Brachytherapy may improve treatment outcomes in elderly cervical cancer patients

Elaine Soliven
18 Jan 2017
Brachytherapy may improve treatment outcomes in elderly cervical cancer patients
Incorporating brachytherapy in standard treatment protocols for elderly cervical cancer patients has the potential to improve treatment outcomes, according to a review study presented at the European Society for Medical Oncology (ESMO) Asia 2016 Congress held in Singapore.

Use of brachytherapy as a treatment modality for cervical cancer in the elderly has been documented in several studies. However, optimal usage is not well formulated due to limited data and underrepresentation of the elderly population in clinical trials, according to the researchers from All India Institute of Medical Sciences in New Delhi, India. [Int J Gerontol 2016;doi:10.1016/j.jgo.2016.12.004]

Five-year overall survival (OS) rate for elderly patients treated with brachytherapy following chemoradiotherapy was at 74 percent, and compared with suboptimal radiation dose was at 11 percent. [Int J Gerontol 2011;doi:10.1016/j.ijge.2011.04.012; ESMO Asia 2016, abstract 3O6PD]

“Results [have shown] a possibility of achieving equivalent or near equivalent results even in elderly patients [with an] adequate dose of radiation along with chemotherapy followed by radiation,” said the researchers.

A previous analysis showed inferior OS when brachytherapy was replaced with itensity modulated radiation therapy or stereotactic boost (hazard ratio [HR], 1.86, 95 percent confidence interval [CI], 1.35–2.55; p<0.01). [Int J Radiat Oncol Biol Phys 2014;90:1083-1090]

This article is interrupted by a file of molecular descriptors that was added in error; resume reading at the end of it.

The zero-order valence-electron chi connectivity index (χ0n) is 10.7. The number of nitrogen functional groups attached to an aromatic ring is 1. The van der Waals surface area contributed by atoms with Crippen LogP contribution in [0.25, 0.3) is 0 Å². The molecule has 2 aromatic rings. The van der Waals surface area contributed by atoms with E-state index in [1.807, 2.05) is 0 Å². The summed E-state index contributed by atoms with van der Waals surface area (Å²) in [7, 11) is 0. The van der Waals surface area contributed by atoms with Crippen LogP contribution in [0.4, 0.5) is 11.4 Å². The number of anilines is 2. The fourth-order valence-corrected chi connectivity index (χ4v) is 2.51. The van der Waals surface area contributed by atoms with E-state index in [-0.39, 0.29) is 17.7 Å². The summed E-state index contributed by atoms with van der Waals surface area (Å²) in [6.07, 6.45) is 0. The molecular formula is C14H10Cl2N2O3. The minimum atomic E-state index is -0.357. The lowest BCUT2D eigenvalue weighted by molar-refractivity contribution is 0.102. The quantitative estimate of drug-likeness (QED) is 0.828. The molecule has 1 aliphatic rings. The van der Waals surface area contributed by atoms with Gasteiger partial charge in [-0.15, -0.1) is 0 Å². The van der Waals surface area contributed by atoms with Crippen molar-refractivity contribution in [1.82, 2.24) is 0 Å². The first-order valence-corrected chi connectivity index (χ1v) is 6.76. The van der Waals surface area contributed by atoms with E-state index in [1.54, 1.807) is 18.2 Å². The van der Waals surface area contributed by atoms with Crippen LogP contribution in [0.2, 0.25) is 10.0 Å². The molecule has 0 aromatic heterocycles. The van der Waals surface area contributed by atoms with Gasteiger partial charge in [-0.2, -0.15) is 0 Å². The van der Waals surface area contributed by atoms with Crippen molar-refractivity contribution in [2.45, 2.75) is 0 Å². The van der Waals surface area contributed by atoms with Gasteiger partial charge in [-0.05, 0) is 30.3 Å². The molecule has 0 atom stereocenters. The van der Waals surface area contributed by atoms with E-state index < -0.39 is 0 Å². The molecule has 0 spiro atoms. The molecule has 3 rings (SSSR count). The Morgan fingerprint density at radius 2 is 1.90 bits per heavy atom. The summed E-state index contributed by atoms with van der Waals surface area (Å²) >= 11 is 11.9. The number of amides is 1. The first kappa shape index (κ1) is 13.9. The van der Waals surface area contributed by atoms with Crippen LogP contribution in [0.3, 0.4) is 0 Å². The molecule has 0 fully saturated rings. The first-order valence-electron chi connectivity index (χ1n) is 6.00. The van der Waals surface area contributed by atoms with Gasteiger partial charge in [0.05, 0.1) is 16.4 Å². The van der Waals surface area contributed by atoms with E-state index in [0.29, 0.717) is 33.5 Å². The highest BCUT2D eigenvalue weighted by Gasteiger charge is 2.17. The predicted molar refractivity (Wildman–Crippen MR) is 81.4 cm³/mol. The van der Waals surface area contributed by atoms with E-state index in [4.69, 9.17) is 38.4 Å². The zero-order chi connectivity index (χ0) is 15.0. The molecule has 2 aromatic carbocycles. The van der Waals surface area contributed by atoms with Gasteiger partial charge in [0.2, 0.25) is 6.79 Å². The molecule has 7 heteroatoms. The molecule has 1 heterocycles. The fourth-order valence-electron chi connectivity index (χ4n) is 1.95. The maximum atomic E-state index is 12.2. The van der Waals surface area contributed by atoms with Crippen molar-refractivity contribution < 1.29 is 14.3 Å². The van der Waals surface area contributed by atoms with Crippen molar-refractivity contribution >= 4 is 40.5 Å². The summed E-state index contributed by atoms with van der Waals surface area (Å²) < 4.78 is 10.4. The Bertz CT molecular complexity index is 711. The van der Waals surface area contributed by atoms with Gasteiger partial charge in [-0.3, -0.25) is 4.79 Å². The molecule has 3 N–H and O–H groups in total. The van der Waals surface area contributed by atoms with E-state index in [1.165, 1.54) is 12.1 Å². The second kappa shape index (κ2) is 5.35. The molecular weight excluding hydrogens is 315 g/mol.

The researchers also noted the presence of comorbidities to be the primary reason (69.4 percent) for not delivering brachytherapy, followed by technical reasons and patient refusal (48.7 percent and 38.3 percent, respectively). Furthermore, previous studies have also noted a decline in brachytherapy usage as patient age increases. [Cancer 2012;118:3618-3626; Gynecol Oncol 1998;71:291-298]

Some studies referred to a fear of toxicity as a reason for not administering brachytherapy. “[However], brachytherapy should be a part of the standard of care for elderly cervical cancers,” they said, highlighting several advantages of integrating brachytherapy in standard treatment measures.

Given its potential in improving treatment outcomes, brachytherapy plays an integral role in early treatment as well as in advanced stages of cervical cancer. “Newer advances… [such as] image-guided brachytherapy are promising approaches to reduce treatment complications and optimize outcome in elderly patients in cervical cancer,” the researchers said.
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